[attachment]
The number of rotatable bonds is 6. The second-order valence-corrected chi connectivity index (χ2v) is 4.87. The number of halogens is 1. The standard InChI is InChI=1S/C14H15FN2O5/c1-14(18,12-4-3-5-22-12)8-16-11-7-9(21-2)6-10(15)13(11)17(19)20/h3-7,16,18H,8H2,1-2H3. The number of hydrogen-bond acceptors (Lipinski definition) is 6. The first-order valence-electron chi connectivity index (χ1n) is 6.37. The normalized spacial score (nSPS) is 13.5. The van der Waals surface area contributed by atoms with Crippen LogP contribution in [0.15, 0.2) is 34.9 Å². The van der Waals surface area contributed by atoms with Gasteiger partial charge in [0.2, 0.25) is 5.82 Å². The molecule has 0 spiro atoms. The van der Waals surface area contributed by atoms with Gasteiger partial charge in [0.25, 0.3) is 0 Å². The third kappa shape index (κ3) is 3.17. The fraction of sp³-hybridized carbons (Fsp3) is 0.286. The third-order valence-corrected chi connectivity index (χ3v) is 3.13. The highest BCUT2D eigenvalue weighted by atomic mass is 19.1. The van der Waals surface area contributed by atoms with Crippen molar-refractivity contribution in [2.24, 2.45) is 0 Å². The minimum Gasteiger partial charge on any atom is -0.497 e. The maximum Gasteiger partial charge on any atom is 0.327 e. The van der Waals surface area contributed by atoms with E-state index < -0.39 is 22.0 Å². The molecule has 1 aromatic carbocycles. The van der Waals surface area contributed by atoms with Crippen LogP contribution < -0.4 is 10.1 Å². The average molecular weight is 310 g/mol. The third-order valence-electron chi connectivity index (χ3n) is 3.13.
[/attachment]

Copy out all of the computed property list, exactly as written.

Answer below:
The number of rotatable bonds is 6. The second-order valence-corrected chi connectivity index (χ2v) is 4.87. The number of halogens is 1. The standard InChI is InChI=1S/C14H15FN2O5/c1-14(18,12-4-3-5-22-12)8-16-11-7-9(21-2)6-10(15)13(11)17(19)20/h3-7,16,18H,8H2,1-2H3. The number of hydrogen-bond acceptors (Lipinski definition) is 6. The first-order valence-electron chi connectivity index (χ1n) is 6.37. The normalized spacial score (nSPS) is 13.5. The van der Waals surface area contributed by atoms with Crippen LogP contribution in [0.15, 0.2) is 34.9 Å². The van der Waals surface area contributed by atoms with Gasteiger partial charge in [0.2, 0.25) is 5.82 Å². The molecule has 0 spiro atoms. The van der Waals surface area contributed by atoms with Gasteiger partial charge in [0.25, 0.3) is 0 Å². The third kappa shape index (κ3) is 3.17. The fraction of sp³-hybridized carbons (Fsp3) is 0.286. The third-order valence-corrected chi connectivity index (χ3v) is 3.13. The highest BCUT2D eigenvalue weighted by atomic mass is 19.1. The van der Waals surface area contributed by atoms with Crippen molar-refractivity contribution in [2.24, 2.45) is 0 Å². The minimum Gasteiger partial charge on any atom is -0.497 e. The maximum Gasteiger partial charge on any atom is 0.327 e. The van der Waals surface area contributed by atoms with E-state index < -0.39 is 22.0 Å². The molecule has 1 aromatic carbocycles. The van der Waals surface area contributed by atoms with Crippen LogP contribution < -0.4 is 10.1 Å². The average molecular weight is 310 g/mol. The third-order valence-electron chi connectivity index (χ3n) is 3.13.